Slide guitar is a personal favorite – all kind of slide: Robert Johnson, ZZ Top and Hound Dog Taylor (but only with a bottle of tequila). Hobby: I like to travel. I’ve never been to, and want to visit, India and mainland China.
In the spirit of BBC’s Desert Island Discs, choose eight albums that you would bring to a desert island. Bob Marley and the Wailers Live!; Ry Cooder, Talking Timbuktu; a Howlin’ Wolf compilation; anything by Robert Johnson; Allman Brothers Live at the Fillmore East; Cream’s Disreali Gears Live; Santana, almost anything – early music is good through to Supernatural; and Van Morrison, Best of Van Morrison. [Davis continues his list]: Rolling Stones, Let it Bleed; Muddy Waters, but not sure what to pick, Chicago or Mississippi; Little Walter; and Bo Diddley.
Have you gone to other music festivals? Yes, and doing what I do, you really should go, as you learn from them. A few years ago we set out to see the big festivals. I sent some people to the Glastonbury Festival (I still haven’t gone to it). I’ve been to the big festivals: Bonnaroo, Lollapalooza and Coachella.
What goes into the process of choosing musicians for Jazz Fest? The New Orleans Jazz & Heritage Festival Foundation Board has a talent committee who gives us a list of their preferences, and then we get suggestions from a producer/coordinator in each category, and other staff. We then look at who has played for the past couple of years, who hasn’t. Who to rotate, who’s hot. Who was good, who was bad. In each category we have one national act a day, and at least 88 to 92 percent of the schedule is local musicians.
Are there any musicians that haven’t played Jazz Fest? Eric Clapton, Tina Turner, Elton John, Prince, Paul McCartney, to name a few. It has a lot to do with scheduling. I finally got Neil Young last year. This year, I got a band that doesn’t tour – Pearl Jam – and one that doesn’t exist, Simon & Garfunkel.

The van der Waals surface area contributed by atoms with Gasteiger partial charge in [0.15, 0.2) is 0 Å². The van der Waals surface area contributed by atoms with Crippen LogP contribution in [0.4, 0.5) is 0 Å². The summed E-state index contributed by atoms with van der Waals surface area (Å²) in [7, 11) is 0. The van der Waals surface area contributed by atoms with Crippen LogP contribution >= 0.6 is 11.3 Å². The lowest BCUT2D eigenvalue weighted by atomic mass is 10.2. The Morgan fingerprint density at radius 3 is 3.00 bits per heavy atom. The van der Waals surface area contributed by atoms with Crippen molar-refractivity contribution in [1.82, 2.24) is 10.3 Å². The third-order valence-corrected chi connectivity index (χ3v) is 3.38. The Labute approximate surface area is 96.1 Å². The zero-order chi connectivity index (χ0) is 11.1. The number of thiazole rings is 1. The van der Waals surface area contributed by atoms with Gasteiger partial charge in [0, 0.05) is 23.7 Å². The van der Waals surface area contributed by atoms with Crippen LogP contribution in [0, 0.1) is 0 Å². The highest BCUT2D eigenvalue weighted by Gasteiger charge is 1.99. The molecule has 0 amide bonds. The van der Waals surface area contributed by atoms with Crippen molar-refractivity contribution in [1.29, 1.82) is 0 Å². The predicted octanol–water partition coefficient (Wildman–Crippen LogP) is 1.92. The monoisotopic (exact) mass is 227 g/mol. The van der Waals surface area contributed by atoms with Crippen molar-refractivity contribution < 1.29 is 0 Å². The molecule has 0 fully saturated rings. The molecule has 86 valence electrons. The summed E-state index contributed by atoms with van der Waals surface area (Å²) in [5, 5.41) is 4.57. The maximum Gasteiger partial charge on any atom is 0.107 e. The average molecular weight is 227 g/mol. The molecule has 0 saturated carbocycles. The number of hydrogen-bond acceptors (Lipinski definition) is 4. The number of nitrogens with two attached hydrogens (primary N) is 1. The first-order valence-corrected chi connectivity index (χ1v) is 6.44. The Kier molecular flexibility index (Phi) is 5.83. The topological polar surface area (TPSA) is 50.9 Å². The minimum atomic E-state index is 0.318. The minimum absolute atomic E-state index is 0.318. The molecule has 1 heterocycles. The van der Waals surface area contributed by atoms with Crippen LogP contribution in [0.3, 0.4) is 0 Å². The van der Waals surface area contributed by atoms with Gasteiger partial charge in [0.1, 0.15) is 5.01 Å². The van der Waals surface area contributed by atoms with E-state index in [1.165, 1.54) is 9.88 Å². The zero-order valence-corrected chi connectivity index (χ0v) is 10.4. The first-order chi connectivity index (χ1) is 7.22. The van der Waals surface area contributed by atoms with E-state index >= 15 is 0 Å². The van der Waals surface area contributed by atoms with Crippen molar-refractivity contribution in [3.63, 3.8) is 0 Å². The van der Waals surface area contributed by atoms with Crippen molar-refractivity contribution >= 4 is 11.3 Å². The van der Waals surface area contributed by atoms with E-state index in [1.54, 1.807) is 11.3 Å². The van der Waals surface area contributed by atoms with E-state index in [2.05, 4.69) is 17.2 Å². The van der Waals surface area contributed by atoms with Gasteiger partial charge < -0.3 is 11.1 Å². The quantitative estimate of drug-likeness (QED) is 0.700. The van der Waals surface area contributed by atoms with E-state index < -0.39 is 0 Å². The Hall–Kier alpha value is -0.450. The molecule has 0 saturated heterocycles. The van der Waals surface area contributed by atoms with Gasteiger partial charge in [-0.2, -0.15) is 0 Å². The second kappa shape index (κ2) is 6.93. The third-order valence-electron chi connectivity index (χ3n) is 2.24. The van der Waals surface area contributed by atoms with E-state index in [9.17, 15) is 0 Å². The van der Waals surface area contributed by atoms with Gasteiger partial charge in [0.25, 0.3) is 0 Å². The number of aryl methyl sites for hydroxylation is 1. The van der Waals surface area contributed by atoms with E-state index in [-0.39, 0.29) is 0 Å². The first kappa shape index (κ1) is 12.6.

What’s your biggest problem with Jazz Fest? People calling me the week before Jazz Fest asking for free tickets.
What’s the worst thing that can happen for Jazz Fest? When it rains. It’s an outdoor festival that we work on all year long on with the greatest allocation of talent. And, even though people say they’ve had a great time when it rains, nothing is better than seeing music with the sun shining. No one can do a better job than us holding an [outdoor] festival in horrible weather. We’ve gotten good at it, but we don’t like it.
What’s your favorite part of Jazz Fest? Initially, when the gates open. A festival is a living, breathing thing, and it is what it is based on the people who come. The people give it life, they give the music life – and the festival takes on a life of it’s own. The next best thing is running from stage to stage.
In addition to Jazz Fest, you and Festival Productions have produced a number of other events, including two presidential inaugurations (for former president Bill Clinton in 1993 and 1997.) The inauguration was the coldest outdoor festival – for 1 million people. It was the greatest experience, and the hardest and most draining. We had about three weeks to produce it.
And you have started a new festival this year. The Bayou Country Superfest in Baton Rouge over Memorial Day Weekend. It will be the first true concert in “Death Valley” [Louisiana State University Tiger Stadium]. Taylor Swift, Keith Urban, Kenny Chesney and Brooks & Dunn, which will probably be the last time you can see them in concert.
True Confession: I like to take adventurous and exotic trips. Manihi Atoll in the Tuamotus (the only place on earth the black pearl is organically grown) in the South Pacific, where we speared big fish that bled and thrashed around.
Interesting enough, but we did it in the middle of a pool of sharks, which is nuts. It didn’t bother him [the guide], but very much had my attention. Hiking in the waterfalls in Hawaii. Safaris in South Africa. I’ve been to different Carnivals in Brazil (but nothing compares to New Orleans Mardi Gras).